Yesterday, at Sothebys
London, auction records for watches made by two of Englands most famous and important watchmakers were set when a silver pocket chronometer by John Arnold sold for £557,000 ($722,318) and a gold pocket chronometer by Thomas Earnshow fetched £305,000 ($395,524).
Made in 1781 and estimated at £130,000-150,000, the large silver consular cased pocket chronometer by John Arnold is remarkable in that it has survived in its completely original state. Arnold introduced the double S balance in 1780. The S sections of the balance were shaped bi-metallic bars that were designed to overcome the changing elasticity of the balance spring and expansion of the balances rim. The watch sold yesterday is the only example of a watch by Arnold which survives without restoration and with its original case, dial, pivoted detent and double S balance.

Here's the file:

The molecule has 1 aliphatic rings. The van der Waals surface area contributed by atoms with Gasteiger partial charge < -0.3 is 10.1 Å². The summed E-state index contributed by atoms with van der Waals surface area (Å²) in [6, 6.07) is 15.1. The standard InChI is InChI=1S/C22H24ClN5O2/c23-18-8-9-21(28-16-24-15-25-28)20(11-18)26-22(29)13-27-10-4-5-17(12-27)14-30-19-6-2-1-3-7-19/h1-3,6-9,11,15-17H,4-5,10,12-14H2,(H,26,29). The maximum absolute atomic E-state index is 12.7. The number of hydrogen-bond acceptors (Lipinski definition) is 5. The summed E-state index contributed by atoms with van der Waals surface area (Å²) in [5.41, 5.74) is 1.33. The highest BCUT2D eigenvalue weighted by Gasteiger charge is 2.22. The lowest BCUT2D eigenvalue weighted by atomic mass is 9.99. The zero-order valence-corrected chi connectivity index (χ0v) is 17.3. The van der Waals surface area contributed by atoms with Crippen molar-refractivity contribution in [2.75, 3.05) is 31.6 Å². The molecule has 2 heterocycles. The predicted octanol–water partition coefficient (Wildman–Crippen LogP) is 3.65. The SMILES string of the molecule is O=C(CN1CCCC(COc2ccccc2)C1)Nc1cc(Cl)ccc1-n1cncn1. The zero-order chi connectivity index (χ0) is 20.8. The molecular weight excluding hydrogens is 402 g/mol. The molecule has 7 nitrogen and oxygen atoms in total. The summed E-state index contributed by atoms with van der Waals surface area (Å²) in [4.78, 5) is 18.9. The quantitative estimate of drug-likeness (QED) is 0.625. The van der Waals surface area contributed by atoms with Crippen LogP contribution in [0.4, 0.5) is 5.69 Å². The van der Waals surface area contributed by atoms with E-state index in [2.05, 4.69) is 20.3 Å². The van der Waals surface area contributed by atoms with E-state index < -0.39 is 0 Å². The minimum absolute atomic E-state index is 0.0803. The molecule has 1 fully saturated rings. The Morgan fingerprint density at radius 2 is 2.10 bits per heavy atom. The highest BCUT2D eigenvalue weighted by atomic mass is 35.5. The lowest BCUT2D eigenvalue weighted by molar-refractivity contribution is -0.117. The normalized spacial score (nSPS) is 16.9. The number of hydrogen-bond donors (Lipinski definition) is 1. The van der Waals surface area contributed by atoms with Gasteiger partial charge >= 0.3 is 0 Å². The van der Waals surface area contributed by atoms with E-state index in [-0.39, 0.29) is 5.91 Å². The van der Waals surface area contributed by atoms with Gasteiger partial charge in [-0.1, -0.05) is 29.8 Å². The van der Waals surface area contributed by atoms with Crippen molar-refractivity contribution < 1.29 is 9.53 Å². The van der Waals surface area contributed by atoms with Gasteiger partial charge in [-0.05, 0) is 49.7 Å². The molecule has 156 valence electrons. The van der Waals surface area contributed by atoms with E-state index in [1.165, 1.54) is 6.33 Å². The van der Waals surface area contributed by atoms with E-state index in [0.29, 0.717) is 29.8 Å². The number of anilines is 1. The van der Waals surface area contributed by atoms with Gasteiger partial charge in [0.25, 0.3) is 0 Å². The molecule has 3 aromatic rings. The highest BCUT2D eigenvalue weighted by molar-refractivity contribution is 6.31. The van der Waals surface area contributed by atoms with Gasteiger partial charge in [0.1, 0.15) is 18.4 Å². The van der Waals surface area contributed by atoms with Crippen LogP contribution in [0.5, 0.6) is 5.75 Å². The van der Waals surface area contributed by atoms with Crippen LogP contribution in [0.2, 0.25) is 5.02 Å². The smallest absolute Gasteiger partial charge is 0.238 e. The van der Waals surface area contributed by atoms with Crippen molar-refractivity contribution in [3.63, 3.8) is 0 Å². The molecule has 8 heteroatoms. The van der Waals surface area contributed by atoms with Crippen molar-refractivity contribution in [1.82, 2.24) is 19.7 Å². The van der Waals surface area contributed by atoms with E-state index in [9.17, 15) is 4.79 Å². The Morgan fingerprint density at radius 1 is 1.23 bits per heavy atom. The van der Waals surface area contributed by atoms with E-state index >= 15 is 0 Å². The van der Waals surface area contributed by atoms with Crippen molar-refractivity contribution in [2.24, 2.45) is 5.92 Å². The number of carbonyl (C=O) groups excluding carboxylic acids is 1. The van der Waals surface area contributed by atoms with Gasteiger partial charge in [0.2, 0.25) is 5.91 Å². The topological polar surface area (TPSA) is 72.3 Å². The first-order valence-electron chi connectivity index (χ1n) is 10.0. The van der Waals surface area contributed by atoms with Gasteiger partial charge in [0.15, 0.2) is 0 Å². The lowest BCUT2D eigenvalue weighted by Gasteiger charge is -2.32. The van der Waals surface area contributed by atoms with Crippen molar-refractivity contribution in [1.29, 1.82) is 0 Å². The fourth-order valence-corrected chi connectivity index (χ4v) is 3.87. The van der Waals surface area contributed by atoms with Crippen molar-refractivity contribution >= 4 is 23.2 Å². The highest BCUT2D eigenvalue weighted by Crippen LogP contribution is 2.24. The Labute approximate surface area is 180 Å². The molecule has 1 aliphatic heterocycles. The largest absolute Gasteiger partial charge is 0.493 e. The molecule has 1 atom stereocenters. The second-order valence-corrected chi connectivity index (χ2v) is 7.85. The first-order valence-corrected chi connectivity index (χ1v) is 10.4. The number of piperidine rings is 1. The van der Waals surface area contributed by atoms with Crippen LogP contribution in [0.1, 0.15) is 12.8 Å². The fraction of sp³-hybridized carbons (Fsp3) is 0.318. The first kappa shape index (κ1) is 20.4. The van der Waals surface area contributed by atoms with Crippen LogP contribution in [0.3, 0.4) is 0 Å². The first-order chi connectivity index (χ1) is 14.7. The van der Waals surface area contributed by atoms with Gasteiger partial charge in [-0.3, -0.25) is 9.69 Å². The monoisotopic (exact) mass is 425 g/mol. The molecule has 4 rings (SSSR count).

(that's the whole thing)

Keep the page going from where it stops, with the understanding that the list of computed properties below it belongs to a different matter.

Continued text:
Thomas Earnshaw invented the spring detent escapement and Thomas Wright, watchmaker to King George III, agreed to pay for the patent in his name. Dating from 1784, the gold pair cased pocket chronometer in yesterdays sale was the only surviving example of a watch made strictly to Wrights patent details (est. £250,000-300,000).
The sale included some of the finest precision timekeepers of the English horological Golden Age. It was the second part in a series of sales entitled Celebration of the English Watch, featuring the most important collection of English watches in private hands.